Coping with the Effects of Stress
It's a little embarrassing to talk about, but stress can have you running to the bathroom. When we’re stressed, our body produces hormones and chemicals, such as cortisol and adrenaline. These can cause an overproduction of stomach acid, causing acid reflux or GERD (gastroesophageal reflux disease) - a chronic digestive disease that occurs when stomach acid flows into the esophagus, causing burning. Some foods, such as tomato sauce, alcohol, and caffeine, can aggravate symptoms.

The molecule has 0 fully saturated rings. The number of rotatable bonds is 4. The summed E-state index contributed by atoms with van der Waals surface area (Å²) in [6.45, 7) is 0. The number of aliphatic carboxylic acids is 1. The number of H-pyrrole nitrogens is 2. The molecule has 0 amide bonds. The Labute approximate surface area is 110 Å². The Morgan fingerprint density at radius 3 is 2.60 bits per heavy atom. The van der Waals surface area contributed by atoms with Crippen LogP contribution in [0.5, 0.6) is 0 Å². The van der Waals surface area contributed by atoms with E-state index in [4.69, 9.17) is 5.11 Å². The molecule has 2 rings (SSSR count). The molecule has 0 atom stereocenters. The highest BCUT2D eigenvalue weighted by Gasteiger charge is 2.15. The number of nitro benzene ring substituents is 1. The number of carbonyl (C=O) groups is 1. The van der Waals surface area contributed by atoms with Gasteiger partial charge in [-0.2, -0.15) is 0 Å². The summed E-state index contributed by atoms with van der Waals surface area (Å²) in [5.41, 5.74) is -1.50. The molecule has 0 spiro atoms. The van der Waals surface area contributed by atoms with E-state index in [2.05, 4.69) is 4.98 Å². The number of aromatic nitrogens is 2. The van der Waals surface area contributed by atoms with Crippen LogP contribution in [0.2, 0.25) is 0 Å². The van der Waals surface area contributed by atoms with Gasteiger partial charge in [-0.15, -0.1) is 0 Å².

Focusing on relaxation techniques such as yoga, meditation and breathing exercises can help reduce stress and anxiety. These exercises may actually alter the brain’s neuro pathways, helping you become more resilient to the affects of stress.
Deep breathing – one breath in to the count of five; hold; then release to a count of seven – slows that rapid heart rate caused by anxiety or stress. There are many actions you can take to help reduce your stress; but the first step is to identify what’s causing the stress. I often recommend that clients jot down a few notes at the end of each day about their stress level, triggers, and how they feel they are coping.
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